No Baubles - British Folk Art at Tate Britain

When the Royal Academy was established in 1769, it emphatically stated that "no needlework, artificial flowers, cut paper, shell work, or any such baubles should be admitted". Baubles were all very well for the drawing room; just don’t bring them into the gallery. 

One might well assume that this measure was intended to bar women from exhibiting; this a mere twenty three years before A Vindication of the Rights of Woman was published. Art by women has long been devalued and placed firmly in the camp of craft, differentiating it from "masculine" high art; as art historian Roszika Parker noted "historians devalued it ("women's work") in the eyes of society which equated great art with masculinity, the public sphere and professional practice”. Professional practice, of course, was historically barred to the vast majority of women, and even today, the exposés of Guerrilla Girls indicate the extent of the glass ceiling which still exists in the art world. Work by female artists is often couched as female first, and art second, or simply and derisively as "decorative".



But it is not only women that the Royal Academy's proclamation barred; rejection of these "baubles" is in part a question of class. Many male and female artists could only dream of the Royal Academy, with its members wealthy enough to "drop out" in order to turn to a life of painting. Working class artists instead turned to whatever they had to hand for their materials; bone, scraps of fabric, letters and newspapers, pins and beads. Art made from the collections of the rag and bone man.



It is this patchwork art, made from scraps, from snippets of this and that, that we see at British Folk Art at Tate Britain. Literal patchworks are paper pieced with scraps of letters and newspapers. In a time when paper was scarce and expensive, this was the most economical means of hand quilting, even if sacrificing cherished letters was heart-wrenching. Throughout the exhibition we see thrift as evidence of survival and adaptation to trying circumstances, rather than it is often employed today, as guilty afterthought or proof of green credentials. This is make do and mend before the term came into use. The centrepiece is a cockerel painstakingly hand-carved from mutton bone by French POWs during the Napoleonic Wars. The intricacy of this sculpture repudiates the rulings of the Royal Academy almost half a century earlier. It is an astonishing work not simply for the delicacy of the carving, but for the sheer quantity of bones the POWs siphoned off; for the coral wattle and comb which presumably is dyed bone; for the hours it doubtless took to whittle and carve down the bone into individual feathers. The cockerel demonstrates the tenacity of the human spirit; the irrepressibility of imagination.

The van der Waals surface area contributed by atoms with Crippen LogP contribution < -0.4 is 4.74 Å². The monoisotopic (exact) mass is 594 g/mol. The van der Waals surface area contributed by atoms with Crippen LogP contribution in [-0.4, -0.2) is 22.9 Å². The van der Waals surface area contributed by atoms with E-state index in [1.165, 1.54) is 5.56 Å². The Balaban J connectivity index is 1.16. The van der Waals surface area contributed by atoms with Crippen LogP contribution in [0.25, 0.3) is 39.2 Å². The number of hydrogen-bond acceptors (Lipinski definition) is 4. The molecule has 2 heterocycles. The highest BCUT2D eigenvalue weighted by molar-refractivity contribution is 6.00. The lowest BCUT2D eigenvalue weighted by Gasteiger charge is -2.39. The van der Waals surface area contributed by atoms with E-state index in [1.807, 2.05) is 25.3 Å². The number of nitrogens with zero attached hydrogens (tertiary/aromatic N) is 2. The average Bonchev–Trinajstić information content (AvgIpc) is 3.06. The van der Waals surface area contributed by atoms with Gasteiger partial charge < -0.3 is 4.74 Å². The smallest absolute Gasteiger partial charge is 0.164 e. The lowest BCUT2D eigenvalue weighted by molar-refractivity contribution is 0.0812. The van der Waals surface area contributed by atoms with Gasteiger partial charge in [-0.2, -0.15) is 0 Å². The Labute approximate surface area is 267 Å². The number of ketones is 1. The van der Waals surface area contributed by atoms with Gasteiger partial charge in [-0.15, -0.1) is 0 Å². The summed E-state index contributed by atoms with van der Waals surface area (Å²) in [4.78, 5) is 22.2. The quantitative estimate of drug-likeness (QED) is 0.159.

Time and again walking through the exhibition, the audience encounters art made during hardship. Folk artists have created when incarcerated; when recuperating from illness; when pining for loved ones across the seas.

Whereas needlework and textile craft was thought to be the preserve of middle and upper class ladies in recent centuries (and we do see examples of samplers in this vein), here we see men turning to the medium also, often when convalescing.



Injured sailors and fishermen created woolwork keepsake representations of their ships. Recuperating soldiers in the 19th and early 20th centuries were encouraged to create bright patchworks from their old uniforms. Some might think this emasculating; however, when one takes into account just how heavy duty the serge and twill fabric is, any feminine associations of needlework evaporate.

 An even more macho application of needlecraft is evident in a
frankly terrifying Jolly Roger which flew atop HMS Trenchant in the Second World War. In a gross understatement, the exhibition notes inform us that Jolly Rogers like this one featured "symbols referring to the vessel's various engagements". The "various engagements" are the sinking and capturing of German ships. Appliqué, as employed here, and other textile crafts, have become the site of subversion over the course of the twentieth and beginning of the twenty first century; we see an early subversive, piratical use here. This is textiles divorced from the drawing room and any shred of domesticity; made entirely masculine.  



Alongside the woolwork depictions of ships and “sailors’ valentines” are works of art of a more traditional nature; almost good enough for the Royal Academy.  Appropriately given the flavour of the exhibition, these paintings are by a rag and bone man; Alfred Wallis of St Ives. His naive paintings recall his youth at sea. Unlike the artists who neighbour his paintings, Wallis had some art world success with his work, mostly due to his friendships with the St Ives artists’ colony.

Another folk artist who had success during her lifetime was Mary Linwood, an embroidery copyist of Old Masters. She was not accepted into the patriarchal art establishment, doubtless because her naturalistic, immense silk shadings posed too much of a “bauble”, but nevertheless enjoyed considerable success. However, she fell from grace with the advent of “art needlework”, when, ironically, embroidery artists and designers aped a folk art, pre-industrial style.



As with all that is fashionable, art is cyclical; the Royal Academy may once have been up in arms about the daintily hand crafted, but contemporary artists such as Tracey Emin and Grayson Perry have made careers from borrowing from craft. Turner Prize winner Jeremy Deller celebrates folk art in his work, and creates new folk heroes. Doubtless the time will come again when folk art falls out of favour. This would make it all the more vital to celebrate it for what it is; art by the people, for the people.